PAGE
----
8 tips for the use of coding conventions

09-11-2014 by Sebastian Schürmann

Coding conventions sound so easy, but get hard over the course of a longer project and with bigger team size. With a little feedback and forth with Johann Peter Hartmann, the following principles for a coding standard were up for discussion.

  • understandability - The conventions should help the programmer to understand the code and should be easy to understand themselves
  • learnability - It should be easy to adopt and learn a coding convention and the convention should help the developer to easily find a way into a codebase
  • attractiveness - It should be attractive to adhere to a certain standard
  • analyzability - The standard set itself should be machine analyzable. It’s either THIS or THAT, not MAYBE, SOMETIMES or OFTEN. ;)
  • changeability - The standard should be easy to change and changes to the code, by a new standard, should be easy to do as well.

My list of tipps should help you find a standard and keep it up.

1. They apply for everyone in the team.

No developer, in no situation should be exempt of the conventions. It might sound dogmatic, but this is a rule that applies for everyone. Even for $pointyhairyboss, if he is still pushing to the codebase.

2. There is no perfect convention for every given project.

I see this discussion revolve again and again: Developers looking for “the standard”. Where do I set my braces, which kind of whitespace do I use? Please tell me. I am to smart to look for THE standard, give me any standard and I will adhere to it.

3. Automate checking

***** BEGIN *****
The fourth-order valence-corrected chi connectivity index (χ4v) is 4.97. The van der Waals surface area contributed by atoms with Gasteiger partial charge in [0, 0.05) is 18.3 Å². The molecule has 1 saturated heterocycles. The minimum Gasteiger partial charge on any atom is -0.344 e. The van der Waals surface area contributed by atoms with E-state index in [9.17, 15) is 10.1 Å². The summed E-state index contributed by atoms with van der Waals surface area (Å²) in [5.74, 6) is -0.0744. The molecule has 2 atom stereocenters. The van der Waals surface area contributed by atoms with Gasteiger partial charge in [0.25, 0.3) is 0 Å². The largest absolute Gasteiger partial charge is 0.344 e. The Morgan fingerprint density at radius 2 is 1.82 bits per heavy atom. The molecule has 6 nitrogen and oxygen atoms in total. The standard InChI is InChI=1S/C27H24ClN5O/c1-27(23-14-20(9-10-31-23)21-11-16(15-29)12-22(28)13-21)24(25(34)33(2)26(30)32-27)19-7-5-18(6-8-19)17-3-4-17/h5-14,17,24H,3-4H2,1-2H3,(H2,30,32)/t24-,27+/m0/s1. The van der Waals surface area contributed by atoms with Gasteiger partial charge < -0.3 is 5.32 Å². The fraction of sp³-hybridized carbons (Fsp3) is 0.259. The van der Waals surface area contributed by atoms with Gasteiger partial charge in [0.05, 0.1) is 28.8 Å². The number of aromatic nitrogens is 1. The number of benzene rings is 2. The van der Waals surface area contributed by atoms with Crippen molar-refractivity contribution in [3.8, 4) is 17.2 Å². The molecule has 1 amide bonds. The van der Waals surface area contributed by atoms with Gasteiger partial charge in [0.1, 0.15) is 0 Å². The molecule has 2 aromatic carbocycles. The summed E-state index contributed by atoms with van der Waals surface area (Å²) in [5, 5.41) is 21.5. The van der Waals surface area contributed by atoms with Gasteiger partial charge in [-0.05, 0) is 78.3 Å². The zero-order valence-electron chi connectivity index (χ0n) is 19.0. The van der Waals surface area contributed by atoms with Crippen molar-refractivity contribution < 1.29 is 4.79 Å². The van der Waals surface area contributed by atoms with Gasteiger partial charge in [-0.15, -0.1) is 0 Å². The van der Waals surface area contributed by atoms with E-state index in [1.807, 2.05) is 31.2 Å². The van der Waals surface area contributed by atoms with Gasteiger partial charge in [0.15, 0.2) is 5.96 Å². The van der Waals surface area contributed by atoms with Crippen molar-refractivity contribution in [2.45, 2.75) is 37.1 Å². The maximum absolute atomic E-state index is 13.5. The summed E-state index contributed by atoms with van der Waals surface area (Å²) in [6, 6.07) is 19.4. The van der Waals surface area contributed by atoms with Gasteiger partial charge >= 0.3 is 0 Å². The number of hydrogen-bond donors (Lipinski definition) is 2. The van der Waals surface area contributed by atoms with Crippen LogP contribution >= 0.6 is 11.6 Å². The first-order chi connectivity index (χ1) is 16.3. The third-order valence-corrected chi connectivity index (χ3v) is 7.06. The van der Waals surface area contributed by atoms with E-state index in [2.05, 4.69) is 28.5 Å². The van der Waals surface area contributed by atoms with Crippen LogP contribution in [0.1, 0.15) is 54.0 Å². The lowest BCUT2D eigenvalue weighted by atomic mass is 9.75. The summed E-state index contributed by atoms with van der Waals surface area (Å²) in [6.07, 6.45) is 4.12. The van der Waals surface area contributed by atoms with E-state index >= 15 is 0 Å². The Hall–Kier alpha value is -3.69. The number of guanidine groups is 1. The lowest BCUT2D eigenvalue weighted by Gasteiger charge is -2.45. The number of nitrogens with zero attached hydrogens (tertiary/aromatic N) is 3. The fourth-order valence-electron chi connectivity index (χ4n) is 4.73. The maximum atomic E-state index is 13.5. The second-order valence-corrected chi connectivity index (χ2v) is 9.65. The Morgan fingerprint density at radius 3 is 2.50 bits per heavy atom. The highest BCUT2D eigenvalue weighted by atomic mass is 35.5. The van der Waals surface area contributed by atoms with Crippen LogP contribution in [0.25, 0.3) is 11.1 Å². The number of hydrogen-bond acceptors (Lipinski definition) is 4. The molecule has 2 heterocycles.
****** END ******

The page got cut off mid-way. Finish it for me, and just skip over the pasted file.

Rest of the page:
No one wants to check, what could be millions line of code, by hand ot just looking at the code. Tools can help you with that. What ever you decide, try to create an automated check for violations and make this one available to all the developers working on the software.

4. Have examples and explanations

Coding conventions may seem to be a very subjective thing. But when explained properly, in a markdown, text file or wiki page it gets easier to accept to code by standards that are not your own (yet).

5.  Your codebase must have 0 violations at all time 

With command line tools and checking before you push stuff to a repository, this should be easy. There might me exceptions, but make sure you group them into modules exempt from the checking process or make other wise sure the initial thought of a same structured codebase does not get undermined.  See 6.

6. Change if required

If the rules don’t fit, change them to better ones. Migrate the module to the new rules. Do not only change the rules. Change the code as well.

7. Everyone is responsible not only for his own conventions 

Where ever you are in a pice of code, you are encouraged to fix any violations or add a example here and there. Didn’t you find enough comments? Cool, add some.  Something is formatted wonky? Fix it! Somebody used spaces? Change it to tabs if the spec says so.  Where ever you are in the code, a OneButtonTest will be a good practice to look at.

8. Make conventions per module, not per team

Different modules might be written in different times and adhere to different standards. So splitting up parts of your software that follows a very different style might be reasonable. In Javascript and a browser environment you would use tools like component and bower to get things back together.  Small modules help you maintain different styles. Think about it: If you have a long running project, it’s very likely you will have more than one standard. And small modules allow for different ones in different occasions and situations. One argumentative nail in the coffin of Big ball of mud designs

This was my list of hints. What are yours?

User contrinbutions

8. Use existing conventions and starndards

Tobias Schlitt argued, that the use of already existing standards has a lot of advantages over creating your own ones. In PHP there is the PSR- Series of standards. These are pretty good and you will find ready made tools and documentation out there.

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